Other ways to support this release:  Bandcamp  (LP/CD/all digital formats) |  Digital (MP3/streaming)


As we brace ourselves for this week’s ersatz presidential pomp, rank and rancorous politics, and righteous protests and marches, please allow us to ask one philosophical question no pundit but Jake Xerxes Fussell is asking: “Have You Ever Seen Peaches Growing on a Sweet Potato Vine?” Today NPR Music posed, and premiered, this first Natural Question from Jake’s forthcoming album What in the Natural World, with Laura Snapes writing that it “marks a move into more existential questions.” It’s “a hair over six minutes long, but that drone could sustain it for hours… running unbroken and buoyant as a shoal of fish darting downriver, and counterbalancing his open-hearted picking. It feels like a hopeful question about the possibility of surprise, and whether human nature can change. Fussell’s burly, winking voice is made for storytelling.” 




If Fussell’s entrancing What in the Natural World feels several shades darker, and unsettlingly funnier, than his William Tyler-produced debut (now on sale), you need only look around at our current national predicament for clues as to why. Since his debut release, Jake has played around the country, opening for Wilco (this winter!), dueting with Tyler, and touring with Mt. MoriahNathan Bowles, and Daniel Bachman … and the territory he’s traversed, for many of our fellow citizens, doesn’t brook much hope.

This time around Fussell has sourced his repertoire from beyond his primary Southeastern U.S. foraging grounds, including songs from the Southwest (“Canyoneers“) and even Wales (“Bells of Rhymney.”) He encounters monsters, literal and figurative, everywhere in this landscape of loss and longing. Unlike his debut, the majority of these songs are not nominally traditional. Several are attributed to specific artists, both canonical (Duke Ellington) and obscure (Helen Cockram), and all are recast in vibrant, assured recordings that elide genres and dissolve the false binaries of tradition and innovation, folk and modern, old and new.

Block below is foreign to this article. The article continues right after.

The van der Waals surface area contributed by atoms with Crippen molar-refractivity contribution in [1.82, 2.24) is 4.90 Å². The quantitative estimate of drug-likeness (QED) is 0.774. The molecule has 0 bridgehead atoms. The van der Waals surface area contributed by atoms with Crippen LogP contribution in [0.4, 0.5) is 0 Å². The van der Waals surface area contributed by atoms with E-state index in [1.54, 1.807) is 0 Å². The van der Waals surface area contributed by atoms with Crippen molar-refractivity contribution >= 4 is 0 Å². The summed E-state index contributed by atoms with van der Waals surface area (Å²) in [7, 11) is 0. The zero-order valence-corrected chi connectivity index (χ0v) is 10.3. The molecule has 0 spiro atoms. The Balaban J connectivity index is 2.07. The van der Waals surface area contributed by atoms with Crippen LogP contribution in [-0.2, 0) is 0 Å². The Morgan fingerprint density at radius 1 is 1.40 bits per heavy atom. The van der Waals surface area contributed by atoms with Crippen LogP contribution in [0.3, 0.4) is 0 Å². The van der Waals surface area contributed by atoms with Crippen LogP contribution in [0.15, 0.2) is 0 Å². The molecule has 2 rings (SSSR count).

Throughout, Fussell poses his Natural Questions in the form of transmogrified folk/blues koans. These nine elliptical riddles, spare but sturdy, driven by Jake’s limpid guitar and understated singing, both absorb and reflect the conditions of their listeners, refusing to offer easy answers.

Recorded by Jason Meagher (Steve GunnMichael Chapman) in Orange Co.New York, and by Nick Petersen (Mt. Moriah) in Orange Co., North Carolina, What in the Natural World features art by iconic Chicago Imagist painter Roger Brown and contributions from three notable Nathans—Bowles (Steve Gunn), Salsburg (Joan Shelley, Alan Lomax Archive), and Golub (Mountain Goats)—as well as Joan Shelley and Casey Toll (Mt. Moriah).



The deluxe LP package boasts 150g virgin vinyl, heavy-duty 24pt matte jacket with detailed song notes and sources, color labels, and a high-res download code for the entire album. The CD edition features a substantial matte gatefold jacket and LP replica artwork. Contingent on manufacturing timelines, pre-orders should ship about a week in advance of the March 31, 2017 release date.

Pre-orders from our online store include an immediate 320k MP3 download of “Peaches.” All pre-order customers will also be entered in a drawing for a test pressing or PoB t-shirt.